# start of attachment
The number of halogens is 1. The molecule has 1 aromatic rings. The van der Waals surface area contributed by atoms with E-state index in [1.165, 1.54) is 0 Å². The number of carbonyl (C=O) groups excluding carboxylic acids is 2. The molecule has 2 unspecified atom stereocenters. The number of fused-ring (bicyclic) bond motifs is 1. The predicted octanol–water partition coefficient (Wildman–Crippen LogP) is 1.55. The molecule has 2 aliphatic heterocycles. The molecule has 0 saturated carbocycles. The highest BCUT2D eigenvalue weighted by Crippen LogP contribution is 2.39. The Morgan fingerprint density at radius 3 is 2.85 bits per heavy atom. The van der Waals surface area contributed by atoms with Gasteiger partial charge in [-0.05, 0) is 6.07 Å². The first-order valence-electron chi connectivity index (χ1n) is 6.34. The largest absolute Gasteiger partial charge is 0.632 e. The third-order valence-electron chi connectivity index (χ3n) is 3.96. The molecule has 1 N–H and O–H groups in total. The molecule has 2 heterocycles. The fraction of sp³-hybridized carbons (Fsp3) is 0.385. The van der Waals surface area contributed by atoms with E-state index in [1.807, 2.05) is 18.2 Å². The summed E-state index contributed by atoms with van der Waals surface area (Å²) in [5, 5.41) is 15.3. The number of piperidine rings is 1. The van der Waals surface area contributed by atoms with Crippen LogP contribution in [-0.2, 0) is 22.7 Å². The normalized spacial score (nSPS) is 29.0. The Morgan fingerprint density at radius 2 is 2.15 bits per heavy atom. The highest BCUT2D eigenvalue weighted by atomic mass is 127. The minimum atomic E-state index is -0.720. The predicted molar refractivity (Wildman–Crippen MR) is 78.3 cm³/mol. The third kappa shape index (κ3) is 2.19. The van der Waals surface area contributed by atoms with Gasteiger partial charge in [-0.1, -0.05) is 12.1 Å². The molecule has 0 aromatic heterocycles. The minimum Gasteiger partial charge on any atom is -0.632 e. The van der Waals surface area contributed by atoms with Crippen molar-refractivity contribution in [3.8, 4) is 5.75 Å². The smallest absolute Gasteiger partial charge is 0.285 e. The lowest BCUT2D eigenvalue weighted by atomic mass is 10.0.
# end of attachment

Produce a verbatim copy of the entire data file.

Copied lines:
The number of halogens is 1. The molecule has 1 aromatic rings. The van der Waals surface area contributed by atoms with E-state index in [1.165, 1.54) is 0 Å². The number of carbonyl (C=O) groups excluding carboxylic acids is 2. The molecule has 2 unspecified atom stereocenters. The number of fused-ring (bicyclic) bond motifs is 1. The predicted octanol–water partition coefficient (Wildman–Crippen LogP) is 1.55. The molecule has 2 aliphatic heterocycles. The molecule has 0 saturated carbocycles. The highest BCUT2D eigenvalue weighted by Crippen LogP contribution is 2.39. The Morgan fingerprint density at radius 3 is 2.85 bits per heavy atom. The van der Waals surface area contributed by atoms with Gasteiger partial charge in [-0.05, 0) is 6.07 Å². The first-order valence-electron chi connectivity index (χ1n) is 6.34. The largest absolute Gasteiger partial charge is 0.632 e. The third-order valence-electron chi connectivity index (χ3n) is 3.96. The molecule has 1 N–H and O–H groups in total. The molecule has 2 heterocycles. The fraction of sp³-hybridized carbons (Fsp3) is 0.385. The van der Waals surface area contributed by atoms with E-state index in [1.807, 2.05) is 18.2 Å². The summed E-state index contributed by atoms with van der Waals surface area (Å²) in [5, 5.41) is 15.3. The number of piperidine rings is 1. The van der Waals surface area contributed by atoms with Crippen LogP contribution in [-0.2, 0) is 22.7 Å². The normalized spacial score (nSPS) is 29.0. The Morgan fingerprint density at radius 2 is 2.15 bits per heavy atom. The highest BCUT2D eigenvalue weighted by atomic mass is 127. The minimum atomic E-state index is -0.720. The predicted molar refractivity (Wildman–Crippen MR) is 78.3 cm³/mol. The third kappa shape index (κ3) is 2.19. The van der Waals surface area contributed by atoms with Gasteiger partial charge in [-0.1, -0.05) is 12.1 Å². The molecule has 0 aromatic heterocycles. The minimum Gasteiger partial charge on any atom is -0.632 e. The van der Waals surface area contributed by atoms with Crippen molar-refractivity contribution in [3.8, 4) is 5.75 Å². The smallest absolute Gasteiger partial charge is 0.285 e. The lowest BCUT2D eigenvalue weighted by atomic mass is 10.0.